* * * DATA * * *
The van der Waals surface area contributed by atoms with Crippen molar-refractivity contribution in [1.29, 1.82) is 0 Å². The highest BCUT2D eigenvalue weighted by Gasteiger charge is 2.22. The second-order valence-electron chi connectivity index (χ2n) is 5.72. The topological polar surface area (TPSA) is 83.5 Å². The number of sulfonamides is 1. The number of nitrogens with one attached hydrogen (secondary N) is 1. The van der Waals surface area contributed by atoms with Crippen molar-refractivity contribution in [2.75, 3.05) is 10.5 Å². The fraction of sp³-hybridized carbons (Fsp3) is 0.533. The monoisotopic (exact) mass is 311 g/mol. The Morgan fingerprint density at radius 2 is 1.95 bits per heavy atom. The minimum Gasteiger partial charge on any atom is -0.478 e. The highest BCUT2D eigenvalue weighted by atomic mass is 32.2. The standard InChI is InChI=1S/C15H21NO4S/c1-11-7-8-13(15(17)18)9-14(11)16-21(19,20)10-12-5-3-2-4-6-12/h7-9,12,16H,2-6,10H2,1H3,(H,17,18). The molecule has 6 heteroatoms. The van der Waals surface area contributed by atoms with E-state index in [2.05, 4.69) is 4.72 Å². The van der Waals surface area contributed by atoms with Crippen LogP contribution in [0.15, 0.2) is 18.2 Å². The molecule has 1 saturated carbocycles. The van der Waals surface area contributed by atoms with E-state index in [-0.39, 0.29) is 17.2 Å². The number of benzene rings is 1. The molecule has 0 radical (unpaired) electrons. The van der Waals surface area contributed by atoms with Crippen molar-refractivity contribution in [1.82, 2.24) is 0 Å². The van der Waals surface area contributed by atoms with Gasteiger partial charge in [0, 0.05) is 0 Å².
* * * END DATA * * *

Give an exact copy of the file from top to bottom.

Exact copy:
The van der Waals surface area contributed by atoms with Crippen molar-refractivity contribution in [1.29, 1.82) is 0 Å². The highest BCUT2D eigenvalue weighted by Gasteiger charge is 2.22. The second-order valence-electron chi connectivity index (χ2n) is 5.72. The topological polar surface area (TPSA) is 83.5 Å². The number of sulfonamides is 1. The number of nitrogens with one attached hydrogen (secondary N) is 1. The van der Waals surface area contributed by atoms with Crippen molar-refractivity contribution in [2.75, 3.05) is 10.5 Å². The fraction of sp³-hybridized carbons (Fsp3) is 0.533. The monoisotopic (exact) mass is 311 g/mol. The Morgan fingerprint density at radius 2 is 1.95 bits per heavy atom. The minimum Gasteiger partial charge on any atom is -0.478 e. The highest BCUT2D eigenvalue weighted by atomic mass is 32.2. The standard InChI is InChI=1S/C15H21NO4S/c1-11-7-8-13(15(17)18)9-14(11)16-21(19,20)10-12-5-3-2-4-6-12/h7-9,12,16H,2-6,10H2,1H3,(H,17,18). The molecule has 6 heteroatoms. The van der Waals surface area contributed by atoms with E-state index in [2.05, 4.69) is 4.72 Å². The van der Waals surface area contributed by atoms with Crippen LogP contribution in [0.15, 0.2) is 18.2 Å². The molecule has 1 saturated carbocycles. The van der Waals surface area contributed by atoms with E-state index in [-0.39, 0.29) is 17.2 Å². The number of benzene rings is 1. The molecule has 0 radical (unpaired) electrons. The van der Waals surface area contributed by atoms with Crippen molar-refractivity contribution in [1.82, 2.24) is 0 Å². The van der Waals surface area contributed by atoms with Gasteiger partial charge in [0, 0.05) is 0 Å².